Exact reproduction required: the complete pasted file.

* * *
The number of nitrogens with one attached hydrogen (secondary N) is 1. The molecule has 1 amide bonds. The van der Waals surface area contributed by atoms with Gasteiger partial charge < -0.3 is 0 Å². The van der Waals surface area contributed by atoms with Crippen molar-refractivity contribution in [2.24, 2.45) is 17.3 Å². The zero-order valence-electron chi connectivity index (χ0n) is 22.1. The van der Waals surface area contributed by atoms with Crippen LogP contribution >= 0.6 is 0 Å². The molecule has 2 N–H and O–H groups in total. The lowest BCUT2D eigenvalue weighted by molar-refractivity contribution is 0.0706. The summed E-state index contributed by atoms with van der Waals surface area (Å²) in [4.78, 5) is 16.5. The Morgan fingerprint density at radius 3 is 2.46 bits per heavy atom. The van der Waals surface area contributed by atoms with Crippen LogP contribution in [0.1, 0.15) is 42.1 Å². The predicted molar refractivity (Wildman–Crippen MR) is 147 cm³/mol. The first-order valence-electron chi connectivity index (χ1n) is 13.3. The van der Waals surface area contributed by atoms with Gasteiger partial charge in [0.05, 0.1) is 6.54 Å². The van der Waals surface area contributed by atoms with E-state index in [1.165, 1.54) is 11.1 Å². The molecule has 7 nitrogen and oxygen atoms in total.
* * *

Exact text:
The number of nitrogens with one attached hydrogen (secondary N) is 1. The molecule has 1 amide bonds. The van der Waals surface area contributed by atoms with Gasteiger partial charge < -0.3 is 0 Å². The van der Waals surface area contributed by atoms with Crippen molar-refractivity contribution in [2.24, 2.45) is 17.3 Å². The zero-order valence-electron chi connectivity index (χ0n) is 22.1. The van der Waals surface area contributed by atoms with Crippen LogP contribution >= 0.6 is 0 Å². The molecule has 2 N–H and O–H groups in total. The lowest BCUT2D eigenvalue weighted by molar-refractivity contribution is 0.0706. The summed E-state index contributed by atoms with van der Waals surface area (Å²) in [4.78, 5) is 16.5. The Morgan fingerprint density at radius 3 is 2.46 bits per heavy atom. The van der Waals surface area contributed by atoms with Crippen LogP contribution in [0.1, 0.15) is 42.1 Å². The predicted molar refractivity (Wildman–Crippen MR) is 147 cm³/mol. The first-order valence-electron chi connectivity index (χ1n) is 13.3. The van der Waals surface area contributed by atoms with Gasteiger partial charge in [0.05, 0.1) is 6.54 Å². The van der Waals surface area contributed by atoms with E-state index in [1.165, 1.54) is 11.1 Å². The molecule has 7 nitrogen and oxygen atoms in total.